Study challenges idea that schizophrenia is distinct in developing and developed regions

Armen Hareyan's picture
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Research by the World Health Organization (WHO) has suggested that the course and symptomatic expression of schizophrenia is relatively more benign in developing societies. However, a new study from Current Anthropology challenges this assumption, comparing biological and cultural indicators of schizophrenia in urban, Western societies with study data from the island of Palau, which has one of the highest rates of schizophrenia diagnosis in the world today.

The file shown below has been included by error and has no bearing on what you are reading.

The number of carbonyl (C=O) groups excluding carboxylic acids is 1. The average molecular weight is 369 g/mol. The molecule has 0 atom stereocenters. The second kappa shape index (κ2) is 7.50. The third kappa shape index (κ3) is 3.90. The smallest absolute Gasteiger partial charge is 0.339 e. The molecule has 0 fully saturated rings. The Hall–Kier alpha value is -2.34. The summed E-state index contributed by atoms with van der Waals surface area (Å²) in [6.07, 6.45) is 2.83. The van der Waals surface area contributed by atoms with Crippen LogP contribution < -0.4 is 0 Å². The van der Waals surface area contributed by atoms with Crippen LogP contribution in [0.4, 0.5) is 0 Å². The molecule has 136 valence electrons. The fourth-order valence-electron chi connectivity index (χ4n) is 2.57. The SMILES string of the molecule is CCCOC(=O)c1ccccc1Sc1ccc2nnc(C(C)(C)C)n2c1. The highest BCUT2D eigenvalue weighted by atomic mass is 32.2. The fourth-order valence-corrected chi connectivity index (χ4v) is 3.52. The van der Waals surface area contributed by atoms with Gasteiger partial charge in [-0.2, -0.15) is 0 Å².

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"A 1% average worldwide population prevalence of schizophrenia is routinely interpreted in the medical literature as implying a uniform distribution," write Roger J. Sullivan (California State University, Sacramento), John S. Allen (University of Southern California), and Karen L. Nero (University of Canterbury, New Zealand). "In this sense, the 1% figure is a myth that conceals considerable variability in actual prevalence between settings."

The researchers point to the islands in Micronesia as an example of this variation. Prevalence of schizophrenia ranges from a low of 0.4% in the Marshall Islands to 1.7% in the western Republic of Palau

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